Ann Arbor Review

INSIDE THIS ISSUE:

Silvia Scheibli
'Deji W. Adesoye
Chris Lord
Ali Znaidi
Paul B. Roth
Umm-e-Aiman Vejlani
Lyn Lifshin
Laszlo Slomovits
Naim Kelmendi
Richard Kostelanetz
Anton Gojcaj
Duane Locke
Jennifer Burd
David Ishaya Osu
Steve Barfield
Miguel A Bernao Burrieza
Richard Gartee
Violeta Allmuca
Alan Britt

Fred Wolven
Ilire Zajmi
Running Cub
Donal Mahoney
Fahredin Shehu
Peter Tase
Nahshon Cook
Al Ortolani
Alex Ferde
Anton Frost

Michelle Bailat-Jones
Lazlo Slomovits & Jennifer Burd

Karyn M. Bruce
A. J. Huffman
Michael D. Long



 


 



Ann Arbor Review

is an independent

International Journal & ezine

Copyright (c) 2014 Francis Ferde
All rights revert back to each poet.
--editor / Southeastern Florida
------------------------------------------------

staff:
Francis Ferde
Silver Grey Fox
Running Cub
Fred Wolven

 

Submissions via e-mail:

poetfred@att.net

 

 

IN THE NEAR TREES

In the key of wind
autumn oaks
playing sky

at first just the note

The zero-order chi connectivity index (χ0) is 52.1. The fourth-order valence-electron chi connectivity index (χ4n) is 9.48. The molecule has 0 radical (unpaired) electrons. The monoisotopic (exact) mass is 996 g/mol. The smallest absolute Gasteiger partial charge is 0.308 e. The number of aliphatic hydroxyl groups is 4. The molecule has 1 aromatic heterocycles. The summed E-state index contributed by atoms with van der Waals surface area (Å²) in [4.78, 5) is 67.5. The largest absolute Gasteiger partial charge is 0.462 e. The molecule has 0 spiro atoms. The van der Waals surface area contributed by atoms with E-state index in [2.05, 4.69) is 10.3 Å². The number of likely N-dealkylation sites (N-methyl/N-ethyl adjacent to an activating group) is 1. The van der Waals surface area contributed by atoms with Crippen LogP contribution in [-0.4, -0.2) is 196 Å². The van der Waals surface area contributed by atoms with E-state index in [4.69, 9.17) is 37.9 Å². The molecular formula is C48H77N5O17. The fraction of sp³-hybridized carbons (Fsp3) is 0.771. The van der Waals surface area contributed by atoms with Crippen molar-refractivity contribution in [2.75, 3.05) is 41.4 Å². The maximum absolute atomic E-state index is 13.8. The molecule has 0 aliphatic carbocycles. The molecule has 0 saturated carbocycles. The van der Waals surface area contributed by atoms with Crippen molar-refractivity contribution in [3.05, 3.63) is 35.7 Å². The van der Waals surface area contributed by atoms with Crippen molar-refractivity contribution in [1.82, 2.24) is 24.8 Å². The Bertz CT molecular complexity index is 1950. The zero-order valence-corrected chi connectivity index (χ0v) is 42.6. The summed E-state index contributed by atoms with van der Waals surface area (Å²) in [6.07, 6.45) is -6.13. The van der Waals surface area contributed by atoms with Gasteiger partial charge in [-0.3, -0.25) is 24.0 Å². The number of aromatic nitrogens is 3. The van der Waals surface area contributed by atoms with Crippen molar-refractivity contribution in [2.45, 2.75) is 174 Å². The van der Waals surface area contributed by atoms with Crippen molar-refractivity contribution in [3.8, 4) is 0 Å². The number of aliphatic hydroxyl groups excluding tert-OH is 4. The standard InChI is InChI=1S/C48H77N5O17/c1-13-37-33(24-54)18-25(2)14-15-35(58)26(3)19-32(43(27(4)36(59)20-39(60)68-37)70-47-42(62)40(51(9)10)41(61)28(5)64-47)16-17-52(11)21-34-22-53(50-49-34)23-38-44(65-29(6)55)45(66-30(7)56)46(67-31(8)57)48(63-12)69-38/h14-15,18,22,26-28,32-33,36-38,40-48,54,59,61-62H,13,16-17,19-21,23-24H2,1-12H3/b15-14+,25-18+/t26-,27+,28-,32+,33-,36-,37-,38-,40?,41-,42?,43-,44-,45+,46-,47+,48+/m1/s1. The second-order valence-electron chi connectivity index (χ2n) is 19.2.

of two dry leaves
touching

now becoming three,
becoming
one again.

One breath. And then
just as suddenly
still

I listen close still still. Then,
again, in one tree,
and gently on

to another, moving as a tender
look from face to face
to embrace

now a soft clattering
in an oaken cupboard,
plates rattled

by a passing freight train,
an earthquake far
as Antarctica,

or a shiver of memory all
the trees now shaking
but not

like an overexcited crowd
clapping, clamoring,
protesting

but like one moved
to a single
yes

coming to us now
and from here
moving on

 

MEMORY

is rain in a river
and all my sorrows
gather into
the torrent of
that one thick tear
on my mother's
cheek as she held
me howling when
my best friend Alice
moved away and her
family's stationwagon
bound for Illinois
disappeared around
the corner where we
once threw pennies
heads or tails right
or left to try to get
lost together
and I disappeared
into the sixth grade

 

A CERTAIN AGE

Perhaps we are like the huge maple
covering the lawn with our leaves
while thousands yet flutter
from branches and twigs
one by one to let go in a breeze
until all that is left is
everything about us
that nourished them

 

 

Jennifer Burd, Ypsilanti, Michigan

 


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